This size of your container sounds fine, and your pruning technique was probably okay. The trumpet vine blooms on new wood, but it’s best not to cut it back too severely in the winter.

We’d recommend fertilizing your container plants more often, at least every two weeks if not weekly.  Miracle Grow would be an easy product to use.

Let us know how this works (next year).

Susan, Bob, and Carrie


I would like to plant some beesia at the top of a shady ravine.  I am concerned about the moisture level, though.  The area is dry shade, although I could run a line from my drip system along there.  Even though  I’ve read that beesia prefers moist soil, can it do OK with drier conditions? In this area I am trying to replace very established ivy.  If the beesia won’t work, what would you suggest?  Thanks so much!

Epimedium x versicolor 'Neosulphureum'

Epimedium x versicolor ‘Neosulphureum’

We love beesia!  Unfortunately, it wouldn’t be happy with the site you’ve described.  Beesia is an excellent ground cover for shady to part-shady, and consistently moist conditions.  I’m also curious if you’re able to remove all of the ivy.  I would put this at the top of the list, as ivy will pop back up if you haven’t gotten rid of every bit of it, and overwhelm almost any ground cover.

    Here are some suggestions of plants that would be appropriate for a dry shady site:

  • Privot honeysuckle, Lonicera pileata, is an evergreen boxwood-like foliage with a slow spreading habit, and makes a good bank-covering ground cover in part shade.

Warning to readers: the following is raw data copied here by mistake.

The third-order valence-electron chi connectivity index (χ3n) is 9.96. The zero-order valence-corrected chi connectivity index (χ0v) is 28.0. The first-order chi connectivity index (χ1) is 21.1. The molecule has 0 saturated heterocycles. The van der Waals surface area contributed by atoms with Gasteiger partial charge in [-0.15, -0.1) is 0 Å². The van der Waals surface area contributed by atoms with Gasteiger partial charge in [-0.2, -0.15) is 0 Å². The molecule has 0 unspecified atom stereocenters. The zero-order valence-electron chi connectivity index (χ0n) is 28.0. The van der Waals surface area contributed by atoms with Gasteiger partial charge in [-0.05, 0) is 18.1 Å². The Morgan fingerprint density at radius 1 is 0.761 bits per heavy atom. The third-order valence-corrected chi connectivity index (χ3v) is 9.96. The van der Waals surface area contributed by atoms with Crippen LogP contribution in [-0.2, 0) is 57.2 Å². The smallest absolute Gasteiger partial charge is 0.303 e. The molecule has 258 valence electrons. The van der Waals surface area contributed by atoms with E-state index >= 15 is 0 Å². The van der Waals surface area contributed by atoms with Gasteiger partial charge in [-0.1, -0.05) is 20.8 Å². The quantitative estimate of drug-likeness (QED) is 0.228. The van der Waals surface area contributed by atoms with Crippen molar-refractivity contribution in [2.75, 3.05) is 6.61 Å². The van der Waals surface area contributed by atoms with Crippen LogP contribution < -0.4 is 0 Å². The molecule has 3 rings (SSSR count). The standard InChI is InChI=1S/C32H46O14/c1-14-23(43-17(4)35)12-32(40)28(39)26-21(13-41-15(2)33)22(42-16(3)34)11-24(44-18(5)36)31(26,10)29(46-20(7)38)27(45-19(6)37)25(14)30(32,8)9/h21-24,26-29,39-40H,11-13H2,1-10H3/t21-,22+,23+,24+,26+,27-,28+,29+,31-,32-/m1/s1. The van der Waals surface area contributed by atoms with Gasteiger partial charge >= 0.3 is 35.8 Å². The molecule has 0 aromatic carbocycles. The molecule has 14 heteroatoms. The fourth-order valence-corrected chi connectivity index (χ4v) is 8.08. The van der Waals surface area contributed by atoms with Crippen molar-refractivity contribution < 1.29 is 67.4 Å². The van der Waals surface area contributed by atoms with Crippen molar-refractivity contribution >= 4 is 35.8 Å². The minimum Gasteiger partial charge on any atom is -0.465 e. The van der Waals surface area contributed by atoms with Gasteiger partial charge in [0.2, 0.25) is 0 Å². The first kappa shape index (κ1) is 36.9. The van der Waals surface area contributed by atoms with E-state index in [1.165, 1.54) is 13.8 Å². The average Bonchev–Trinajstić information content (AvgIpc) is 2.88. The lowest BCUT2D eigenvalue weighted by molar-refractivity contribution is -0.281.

• The woodrush, Luzula sylvayica is used as an ornamental ground cover for shady areas. It is best when planted in drifts.
  • Euphorbia amygdaloides var. robbiae also does well in dry shade, after it’s established.
  • It sounds like a site that would be appropriate for native plants such as Oregon grape, Mahonia repens, combined with sword ferns, Polystichum munitum.
  • The sedge, Carex ‘Ice Dance’ makes a nice ground cover in the shade garden, although will look it’s best if kept from average to moist conditions.
  • Evergreen epimediums are great woodland plants and are perfect for dry, shady spots. Epimedium ‘Enchantress’, E. x versicolor ‘Neosulphureum’ and ‘Sulphureum’ are among a few of the evergreen ones.

What is this?

The plant you’re inquiring about is Cardamine trifolia, commonly know as lady’s smock or 3-leaved cuckooflower. This is an attractive, well-behaved evergreen ground cover, about six-inches tall and covering up to twenty-four inches across. The dark green leaves with a purple reverse are three-parted. The white flowers are borne in early spring. Flowering is brief and they rarely set seed.

Cardamine trifolia prefers shade to part shade, but will tolerate sun if kept moist, and likes humus-rich soil. It’s a good companion plant for many plants in the spring and shade garden and especially looks good under Lace Leaf Japanese maples as there are few plants that like these conditions.
Photo: Thistledown Farm